Pressure is one of those things that can be hard to see if you don’t know what you’re looking for. But there’s no mistaking pressure when you feel it! (more…)
Some techniques just require a bit more tweaking than others…
For example, when I was a whitebelt the armbar was fairly easy to learn. The triangle choke, on the other hand, was relatively easy to apply, but hard to finish, (which was very frustrating).
It took a lot of experimentation, coaching and adjusting before I was able to successfully choke out even cooperating, non-resisting partners with the triangle. (more…)
After almost 6 months of planning, filming and editing Spider Guard Masterclass is now ready for release!
I’m biased of course, but I think that this is an absolutely amazing project. It’s an A to Z reference guide for the Spider Guard, which is arguably the most dominant form of open guard in modern BJJ.
Checking out this instructional is also risk free: if you don’t absolutely love it, then I’ll buy it back from you anytime in the first year!
OK, this is one of the coolest things I’ve ever seen…
I recently did an interview with Elliott Bayev on how to build BJJ gameplans. While we were talking Elliott dropped some hints about the Spider Guard project that we’ve been working on together…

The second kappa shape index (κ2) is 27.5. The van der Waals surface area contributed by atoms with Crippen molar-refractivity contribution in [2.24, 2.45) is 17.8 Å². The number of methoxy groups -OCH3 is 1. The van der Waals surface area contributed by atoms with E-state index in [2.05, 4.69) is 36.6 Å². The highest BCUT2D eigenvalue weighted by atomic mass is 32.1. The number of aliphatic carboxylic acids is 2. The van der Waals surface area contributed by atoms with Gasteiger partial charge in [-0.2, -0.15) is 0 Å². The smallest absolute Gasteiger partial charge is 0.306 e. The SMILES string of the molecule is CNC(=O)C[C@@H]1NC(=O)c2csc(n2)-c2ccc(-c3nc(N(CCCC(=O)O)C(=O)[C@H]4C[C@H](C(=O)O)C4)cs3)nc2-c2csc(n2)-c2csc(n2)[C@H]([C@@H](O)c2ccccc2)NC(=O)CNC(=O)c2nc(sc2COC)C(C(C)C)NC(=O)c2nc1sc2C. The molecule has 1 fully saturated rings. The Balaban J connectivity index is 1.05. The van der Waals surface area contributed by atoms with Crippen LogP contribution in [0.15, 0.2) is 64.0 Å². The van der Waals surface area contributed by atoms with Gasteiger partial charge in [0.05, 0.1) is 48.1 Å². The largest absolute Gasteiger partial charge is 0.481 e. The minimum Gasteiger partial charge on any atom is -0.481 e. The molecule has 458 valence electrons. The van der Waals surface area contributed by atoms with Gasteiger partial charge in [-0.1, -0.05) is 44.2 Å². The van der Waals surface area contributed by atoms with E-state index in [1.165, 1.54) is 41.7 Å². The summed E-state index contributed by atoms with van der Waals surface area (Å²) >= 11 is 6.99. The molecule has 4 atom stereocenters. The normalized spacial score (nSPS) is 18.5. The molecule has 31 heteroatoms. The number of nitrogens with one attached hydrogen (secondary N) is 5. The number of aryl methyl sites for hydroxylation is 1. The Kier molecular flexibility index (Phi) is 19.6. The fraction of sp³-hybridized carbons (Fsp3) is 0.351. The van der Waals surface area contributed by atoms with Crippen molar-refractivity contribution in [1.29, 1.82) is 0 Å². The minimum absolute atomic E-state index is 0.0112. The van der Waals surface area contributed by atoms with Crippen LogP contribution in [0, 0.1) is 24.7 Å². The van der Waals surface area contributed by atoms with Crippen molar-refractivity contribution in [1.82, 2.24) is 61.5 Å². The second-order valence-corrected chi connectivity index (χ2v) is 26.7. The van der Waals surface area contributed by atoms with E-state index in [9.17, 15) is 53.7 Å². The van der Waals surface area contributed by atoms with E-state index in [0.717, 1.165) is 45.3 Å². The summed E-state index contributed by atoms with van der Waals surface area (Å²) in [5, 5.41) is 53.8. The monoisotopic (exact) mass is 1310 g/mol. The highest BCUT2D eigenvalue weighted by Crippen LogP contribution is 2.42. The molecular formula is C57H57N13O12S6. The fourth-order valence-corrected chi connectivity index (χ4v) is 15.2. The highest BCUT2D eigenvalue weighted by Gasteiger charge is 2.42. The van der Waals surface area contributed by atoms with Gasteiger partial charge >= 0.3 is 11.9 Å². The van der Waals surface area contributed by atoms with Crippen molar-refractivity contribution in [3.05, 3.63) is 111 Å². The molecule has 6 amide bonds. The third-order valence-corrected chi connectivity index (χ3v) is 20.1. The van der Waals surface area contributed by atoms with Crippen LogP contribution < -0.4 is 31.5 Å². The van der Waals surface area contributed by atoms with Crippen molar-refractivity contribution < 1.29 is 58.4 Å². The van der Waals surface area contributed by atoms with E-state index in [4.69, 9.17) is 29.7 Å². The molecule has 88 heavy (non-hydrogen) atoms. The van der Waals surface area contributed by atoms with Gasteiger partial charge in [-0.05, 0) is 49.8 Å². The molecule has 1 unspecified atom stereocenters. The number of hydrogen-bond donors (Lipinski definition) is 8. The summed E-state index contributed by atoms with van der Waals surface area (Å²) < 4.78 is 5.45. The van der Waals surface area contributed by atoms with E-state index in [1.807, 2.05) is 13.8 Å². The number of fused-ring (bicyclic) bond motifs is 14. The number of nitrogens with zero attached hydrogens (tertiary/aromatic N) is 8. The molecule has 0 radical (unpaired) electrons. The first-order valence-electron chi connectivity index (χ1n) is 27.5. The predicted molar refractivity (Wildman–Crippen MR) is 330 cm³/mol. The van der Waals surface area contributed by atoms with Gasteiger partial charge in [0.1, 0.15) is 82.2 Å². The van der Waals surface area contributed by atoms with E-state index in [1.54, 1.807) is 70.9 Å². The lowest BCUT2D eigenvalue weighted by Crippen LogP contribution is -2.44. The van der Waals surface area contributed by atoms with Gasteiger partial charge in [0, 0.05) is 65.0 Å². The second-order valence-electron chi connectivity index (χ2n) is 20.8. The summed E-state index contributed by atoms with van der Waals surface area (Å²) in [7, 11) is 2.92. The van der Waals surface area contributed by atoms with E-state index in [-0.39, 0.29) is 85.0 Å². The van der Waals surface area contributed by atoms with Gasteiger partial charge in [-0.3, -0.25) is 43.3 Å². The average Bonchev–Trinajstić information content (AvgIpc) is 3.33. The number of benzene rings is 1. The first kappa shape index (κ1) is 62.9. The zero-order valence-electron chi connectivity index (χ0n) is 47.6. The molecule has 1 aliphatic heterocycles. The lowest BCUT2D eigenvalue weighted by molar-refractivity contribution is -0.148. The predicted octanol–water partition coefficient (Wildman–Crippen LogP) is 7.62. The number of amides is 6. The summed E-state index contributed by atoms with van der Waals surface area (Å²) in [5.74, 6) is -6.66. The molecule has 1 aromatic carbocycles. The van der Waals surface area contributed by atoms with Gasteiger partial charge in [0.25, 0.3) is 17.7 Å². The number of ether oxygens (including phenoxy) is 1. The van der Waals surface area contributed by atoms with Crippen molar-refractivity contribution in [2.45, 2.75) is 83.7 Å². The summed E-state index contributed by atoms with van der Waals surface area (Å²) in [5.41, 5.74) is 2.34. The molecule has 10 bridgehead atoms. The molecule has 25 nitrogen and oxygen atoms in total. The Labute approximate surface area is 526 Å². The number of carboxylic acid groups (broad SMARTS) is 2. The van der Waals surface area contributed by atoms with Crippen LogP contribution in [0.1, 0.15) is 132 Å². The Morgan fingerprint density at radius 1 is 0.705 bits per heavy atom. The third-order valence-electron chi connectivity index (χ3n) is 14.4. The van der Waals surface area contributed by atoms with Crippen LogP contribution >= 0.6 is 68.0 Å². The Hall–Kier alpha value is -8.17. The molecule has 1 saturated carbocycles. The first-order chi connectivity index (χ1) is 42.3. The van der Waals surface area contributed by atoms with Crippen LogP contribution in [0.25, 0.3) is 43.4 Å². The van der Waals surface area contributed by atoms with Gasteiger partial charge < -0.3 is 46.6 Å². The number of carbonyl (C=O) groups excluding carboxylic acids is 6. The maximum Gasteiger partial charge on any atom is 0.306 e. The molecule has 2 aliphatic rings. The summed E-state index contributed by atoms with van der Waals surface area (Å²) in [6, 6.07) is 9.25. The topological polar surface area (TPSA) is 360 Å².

One of the things that Elliott did for this project was to create an in-depth mindmap showing his entire Spider Guard gameplan. And you can get that gameplan completely for free right now. (more…)
Here’s a really cool video interview I did with my friend, BJJ blackbelt, renowned coach, and fierce competitor Elliott Bayev.
This interview is special because we break down the steps of building a BJJ gameplan. We go right from the basic BJJ self defense gameplan, and build up to the intricate strategies used by world class competitors.
There are tons of immediately useful takeaways here.
Along the way we also discuss self defense, the role of competition, and the evolution of new techniques and positions in BJJ.
This should really help you formulate your own gameplans.
What Bruce Lee and Malcolm Gladwell Taught Me About Mushin (or the Art of No-Mind and Executing the Perfect Technique),
Bruce Lee and Malcom Gladwell agree with Mark Mullen. Sometimes things just happen too quickly to use conscious thought.
Sometimes you just need to forget about thought and simply react to the situation. (more…)
Here’s a great workout for you: the Combat Challenge Sprint workout.
This is the same sprint training protocol used by many of the best competitors in the Firefighter Combat Challenge, a sport that focuses on a viciously difficult obstacle course in which firefighters push themselves to their limits simulating foreground activities. This worker was a key component of my friend Jamie McGarva’s preparation for setting a two new world record in 2012, and then leading his team to victory at the World Championships in 2013.
And I think it’s very relevant to the energetic demands of BJJ as well.